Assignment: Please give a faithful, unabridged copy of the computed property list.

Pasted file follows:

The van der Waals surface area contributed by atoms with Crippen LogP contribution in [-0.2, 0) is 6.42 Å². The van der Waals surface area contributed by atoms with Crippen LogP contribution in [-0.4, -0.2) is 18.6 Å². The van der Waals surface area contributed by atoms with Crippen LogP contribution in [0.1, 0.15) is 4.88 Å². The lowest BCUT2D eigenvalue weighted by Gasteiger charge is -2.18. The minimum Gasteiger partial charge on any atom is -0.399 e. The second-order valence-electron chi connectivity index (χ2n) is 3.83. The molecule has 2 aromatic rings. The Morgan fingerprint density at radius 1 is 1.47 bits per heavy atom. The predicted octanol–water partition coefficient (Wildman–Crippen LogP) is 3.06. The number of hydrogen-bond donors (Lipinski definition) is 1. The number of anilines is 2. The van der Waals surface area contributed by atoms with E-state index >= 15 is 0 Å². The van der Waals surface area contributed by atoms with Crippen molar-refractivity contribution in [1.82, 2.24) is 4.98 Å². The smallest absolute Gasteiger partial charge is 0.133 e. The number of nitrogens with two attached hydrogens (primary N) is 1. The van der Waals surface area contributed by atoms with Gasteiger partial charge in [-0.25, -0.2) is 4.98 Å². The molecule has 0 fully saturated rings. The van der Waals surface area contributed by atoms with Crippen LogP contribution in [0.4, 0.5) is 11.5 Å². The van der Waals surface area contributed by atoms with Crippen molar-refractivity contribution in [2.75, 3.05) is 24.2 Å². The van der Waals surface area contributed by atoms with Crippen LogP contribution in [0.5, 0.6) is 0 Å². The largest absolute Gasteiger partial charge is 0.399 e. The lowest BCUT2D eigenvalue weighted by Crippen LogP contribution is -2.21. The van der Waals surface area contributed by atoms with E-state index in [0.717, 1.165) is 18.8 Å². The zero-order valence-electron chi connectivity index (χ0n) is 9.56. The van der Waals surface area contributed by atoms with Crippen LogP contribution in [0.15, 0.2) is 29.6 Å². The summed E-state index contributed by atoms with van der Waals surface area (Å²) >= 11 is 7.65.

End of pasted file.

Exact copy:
The van der Waals surface area contributed by atoms with Crippen LogP contribution in [-0.2, 0) is 6.42 Å². The van der Waals surface area contributed by atoms with Crippen LogP contribution in [-0.4, -0.2) is 18.6 Å². The van der Waals surface area contributed by atoms with Crippen LogP contribution in [0.1, 0.15) is 4.88 Å². The lowest BCUT2D eigenvalue weighted by Gasteiger charge is -2.18. The minimum Gasteiger partial charge on any atom is -0.399 e. The second-order valence-electron chi connectivity index (χ2n) is 3.83. The molecule has 2 aromatic rings. The Morgan fingerprint density at radius 1 is 1.47 bits per heavy atom. The predicted octanol–water partition coefficient (Wildman–Crippen LogP) is 3.06. The number of hydrogen-bond donors (Lipinski definition) is 1. The number of anilines is 2. The van der Waals surface area contributed by atoms with E-state index >= 15 is 0 Å². The van der Waals surface area contributed by atoms with Crippen molar-refractivity contribution in [1.82, 2.24) is 4.98 Å². The smallest absolute Gasteiger partial charge is 0.133 e. The number of nitrogens with two attached hydrogens (primary N) is 1. The van der Waals surface area contributed by atoms with Gasteiger partial charge in [-0.25, -0.2) is 4.98 Å². The molecule has 0 fully saturated rings. The van der Waals surface area contributed by atoms with Crippen LogP contribution in [0.4, 0.5) is 11.5 Å². The van der Waals surface area contributed by atoms with Crippen molar-refractivity contribution in [2.75, 3.05) is 24.2 Å². The van der Waals surface area contributed by atoms with Crippen LogP contribution in [0.5, 0.6) is 0 Å². The largest absolute Gasteiger partial charge is 0.399 e. The lowest BCUT2D eigenvalue weighted by Crippen LogP contribution is -2.21. The van der Waals surface area contributed by atoms with E-state index in [0.717, 1.165) is 18.8 Å². The zero-order valence-electron chi connectivity index (χ0n) is 9.56. The van der Waals surface area contributed by atoms with Crippen LogP contribution in [0.15, 0.2) is 29.6 Å². The summed E-state index contributed by atoms with van der Waals surface area (Å²) >= 11 is 7.65.